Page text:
could thereby gain the commitment of the Sudanese government to uphold human rights, particularly in the specific areas mentioned in the resolution. The Sudanese government negotiated the content of most of the resolution with the E.U., but did not finally agree to it until the E.U. threatened to withdraw its resolution and let a stronger U.S. alternative resolution proceed. Among other things, the U.S. resolution condemned Sudan for slavery, a charge the Sudanese government regarded as untrue and offensive. The E.U. draft did not use the word “slavery,” but referred instead to “abductions.”1587 This word change came despite the special rapporteur’s specific findings on “slavery.” This consensual drafting process has since become the pattern at the U.N. human rights commission for Sudan and other countries as well. The E.U. continued to draft resolutions on Sudan, until the U.S.

resurrected its diplomatic profile on Sudan. The mandate of the special rapporteur was continued—one of the primary objectives of the E.U. as well as the U.S.—but the condemnations of the Sudanese government were watered down, while those against the SPLM/A, which is not afforded participation in the consensual process, became sharper. For instance, in the 1999 resolution on human rights in Sudan, the government was not “condemned” for any human rights abuse, but the SPLM/A was, for the killing of four humanitarian workers near Pariang, Western Upper Nile/Unity State, in March 1999.1588 In 2000, neither was “condemned,” but the commission expressed its concern about the “conditions imposed by the [SPLM/A] on humanitarian organizations working in southern Sudan” and about the “murder of, attacks on and use of force against United Nations as well as humanitarian personnel, in particular by the [SPLM/A].”1589 1587 Ralph-Joseph Taraf, counselor, German Foreign Ministry, Human Rights Watch interview, Bonn, Germany, May 13, 1999.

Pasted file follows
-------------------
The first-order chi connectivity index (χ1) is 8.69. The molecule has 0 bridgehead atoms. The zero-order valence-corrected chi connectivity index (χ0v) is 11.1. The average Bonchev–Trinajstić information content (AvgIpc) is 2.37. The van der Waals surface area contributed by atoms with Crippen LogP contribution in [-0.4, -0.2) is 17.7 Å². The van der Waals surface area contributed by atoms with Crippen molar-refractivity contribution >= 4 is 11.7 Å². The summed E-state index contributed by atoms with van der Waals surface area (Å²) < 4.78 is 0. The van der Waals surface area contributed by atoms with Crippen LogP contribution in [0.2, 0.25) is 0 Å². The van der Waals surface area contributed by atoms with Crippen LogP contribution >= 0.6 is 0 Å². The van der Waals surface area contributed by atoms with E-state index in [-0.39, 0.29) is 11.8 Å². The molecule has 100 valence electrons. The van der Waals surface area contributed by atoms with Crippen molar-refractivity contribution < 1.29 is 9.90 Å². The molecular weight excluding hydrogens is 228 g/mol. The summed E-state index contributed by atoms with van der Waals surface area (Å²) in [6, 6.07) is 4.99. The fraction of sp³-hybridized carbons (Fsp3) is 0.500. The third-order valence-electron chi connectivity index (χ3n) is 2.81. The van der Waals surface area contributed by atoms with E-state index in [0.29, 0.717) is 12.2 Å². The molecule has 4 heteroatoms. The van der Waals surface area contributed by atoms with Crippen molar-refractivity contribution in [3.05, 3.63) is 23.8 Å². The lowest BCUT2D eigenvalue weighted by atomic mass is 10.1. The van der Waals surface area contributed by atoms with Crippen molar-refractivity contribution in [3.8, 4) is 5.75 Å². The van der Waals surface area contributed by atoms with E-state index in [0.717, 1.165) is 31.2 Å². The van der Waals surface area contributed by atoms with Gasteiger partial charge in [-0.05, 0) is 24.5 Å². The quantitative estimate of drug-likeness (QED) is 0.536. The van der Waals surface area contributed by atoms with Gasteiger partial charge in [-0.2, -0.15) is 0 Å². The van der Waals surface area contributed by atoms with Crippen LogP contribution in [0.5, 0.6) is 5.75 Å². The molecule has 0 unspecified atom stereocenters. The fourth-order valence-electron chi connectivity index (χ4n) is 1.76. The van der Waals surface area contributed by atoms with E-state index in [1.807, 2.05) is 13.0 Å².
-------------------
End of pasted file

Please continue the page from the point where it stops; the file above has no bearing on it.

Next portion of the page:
1588 U.N. High Commissioner for Human Rights, “Commission on Human Rights adopts resolutions on situation of human rights in Nigeria, Lebanon, Iran, Iraq and Sudan,” Geneva, HR/CN/99/55, April 23, 1999 (“Ibrahim Ibrahim (Sudan) said it noted with great appreciation that the draft resolution was the product of work between Germany on behalf of the European Union and Sudan.”);

“Situation of human rights in the Sudan,” E/CN.4/RES/1999/15, April 23, 1999, http://www.unhchr.ch/Huridocda/Huridoca.nsf/(Symbol)/E.CN.4.RES.1999.15.En?Opendocument (accessed July 18, 2002).